Max Weber: From History to Modernity

Max Weber: From History to Modernity

Max Weber: From History to Modernity

Max Weber: From History to Modernity

Synopsis

This wide-ranging and assured book, written by one of the leading Weber scholars in the English-speaking world, shows us the many sides of Max Weber. The book provides an authoritative guide to the current burning issues in social theory, religion, rationalization, the body, modernization and capitalism. It will be essential reading for anyone interested in Weber's claim that the aim of sociology must be to explain what is distinctive about the times in which we live.

Excerpt

The debate about modernity and postmodernity (especially whether the postmodern critique of modernity has rendered sociology obsolete) has raised once more the question of the exact nature of modernity and modernization. Sociology stands in a critical relationship to this debate, because sociology arose with Saint-Simon’s analysis of industrial society as both the study and product of modernization. As the study of the ‘social’, sociology was quintessentially modern. If sociology has been historically the study of modernization (of which capitalist industrialization was a primary feature), then Max Weber’s sociology remains a dominant paradigm for understanding the dilemmas, contradictions and tensions of the processes of modernization.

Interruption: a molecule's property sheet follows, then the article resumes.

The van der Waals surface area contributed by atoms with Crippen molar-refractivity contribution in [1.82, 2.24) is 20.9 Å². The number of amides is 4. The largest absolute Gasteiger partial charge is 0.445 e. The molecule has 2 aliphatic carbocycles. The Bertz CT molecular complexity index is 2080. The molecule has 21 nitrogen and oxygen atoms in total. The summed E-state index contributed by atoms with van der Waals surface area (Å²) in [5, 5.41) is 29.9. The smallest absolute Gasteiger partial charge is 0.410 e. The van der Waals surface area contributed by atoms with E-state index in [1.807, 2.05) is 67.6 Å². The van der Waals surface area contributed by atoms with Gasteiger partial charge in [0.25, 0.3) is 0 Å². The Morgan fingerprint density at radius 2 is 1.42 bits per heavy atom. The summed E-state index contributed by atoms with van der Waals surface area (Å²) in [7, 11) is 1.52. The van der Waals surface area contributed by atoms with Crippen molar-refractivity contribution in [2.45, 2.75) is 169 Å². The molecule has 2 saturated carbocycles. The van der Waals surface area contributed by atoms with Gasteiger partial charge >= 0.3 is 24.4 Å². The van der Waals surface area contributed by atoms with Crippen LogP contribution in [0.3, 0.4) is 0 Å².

Weber defined the core components of modernization in terms of a growing rationalization of the various spheres of society, an increasing secularization which brought about the disenchantment of reality, an irreversible development of bureaucratization, and a growing pluralization of values and beliefs. To understand modernity is to understand Weber. The tensions between (rational) enlightenment and (human) survival were described, one could say beautifully, by Weber in the debate about religious asceticism and the modern ethic, the bureaucratization of life and its standardization, the contrasts between hedonism and discipline, the disappearance of the autonomous liberal individual in the iron cage of state regulation, the emergence of science out of the irrational religious quest, the decline of charismatic authority with the spread of the administrative machine, the erosion of the intimate in the face of large-scale administrative structures, the death of God and the pluralization of the life-world. These developments describe modernization, while anticipating postmodernization. It is little

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